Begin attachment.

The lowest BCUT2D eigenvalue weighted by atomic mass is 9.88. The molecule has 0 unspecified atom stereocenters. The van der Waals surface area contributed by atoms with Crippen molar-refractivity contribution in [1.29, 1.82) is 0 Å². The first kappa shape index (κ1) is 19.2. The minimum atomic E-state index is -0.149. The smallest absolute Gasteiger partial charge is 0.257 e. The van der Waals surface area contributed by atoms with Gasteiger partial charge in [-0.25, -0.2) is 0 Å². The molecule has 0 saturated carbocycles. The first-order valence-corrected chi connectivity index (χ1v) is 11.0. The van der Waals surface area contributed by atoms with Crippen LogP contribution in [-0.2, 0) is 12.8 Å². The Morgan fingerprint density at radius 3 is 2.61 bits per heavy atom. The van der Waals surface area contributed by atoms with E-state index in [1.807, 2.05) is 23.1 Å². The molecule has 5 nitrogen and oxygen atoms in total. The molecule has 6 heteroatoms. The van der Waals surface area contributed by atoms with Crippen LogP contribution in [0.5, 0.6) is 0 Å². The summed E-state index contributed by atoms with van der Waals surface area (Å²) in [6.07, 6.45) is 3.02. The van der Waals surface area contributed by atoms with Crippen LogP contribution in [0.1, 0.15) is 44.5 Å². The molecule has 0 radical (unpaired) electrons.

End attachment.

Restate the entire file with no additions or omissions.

The lowest BCUT2D eigenvalue weighted by atomic mass is 9.88. The molecule has 0 unspecified atom stereocenters. The van der Waals surface area contributed by atoms with Crippen molar-refractivity contribution in [1.29, 1.82) is 0 Å². The first kappa shape index (κ1) is 19.2. The minimum atomic E-state index is -0.149. The smallest absolute Gasteiger partial charge is 0.257 e. The van der Waals surface area contributed by atoms with Gasteiger partial charge in [-0.25, -0.2) is 0 Å². The molecule has 0 saturated carbocycles. The first-order valence-corrected chi connectivity index (χ1v) is 11.0. The van der Waals surface area contributed by atoms with Crippen LogP contribution in [-0.2, 0) is 12.8 Å². The Morgan fingerprint density at radius 3 is 2.61 bits per heavy atom. The van der Waals surface area contributed by atoms with E-state index in [1.807, 2.05) is 23.1 Å². The molecule has 5 nitrogen and oxygen atoms in total. The molecule has 6 heteroatoms. The van der Waals surface area contributed by atoms with Crippen LogP contribution in [0.5, 0.6) is 0 Å². The summed E-state index contributed by atoms with van der Waals surface area (Å²) in [6.07, 6.45) is 3.02. The van der Waals surface area contributed by atoms with Crippen LogP contribution in [0.1, 0.15) is 44.5 Å². The molecule has 0 radical (unpaired) electrons.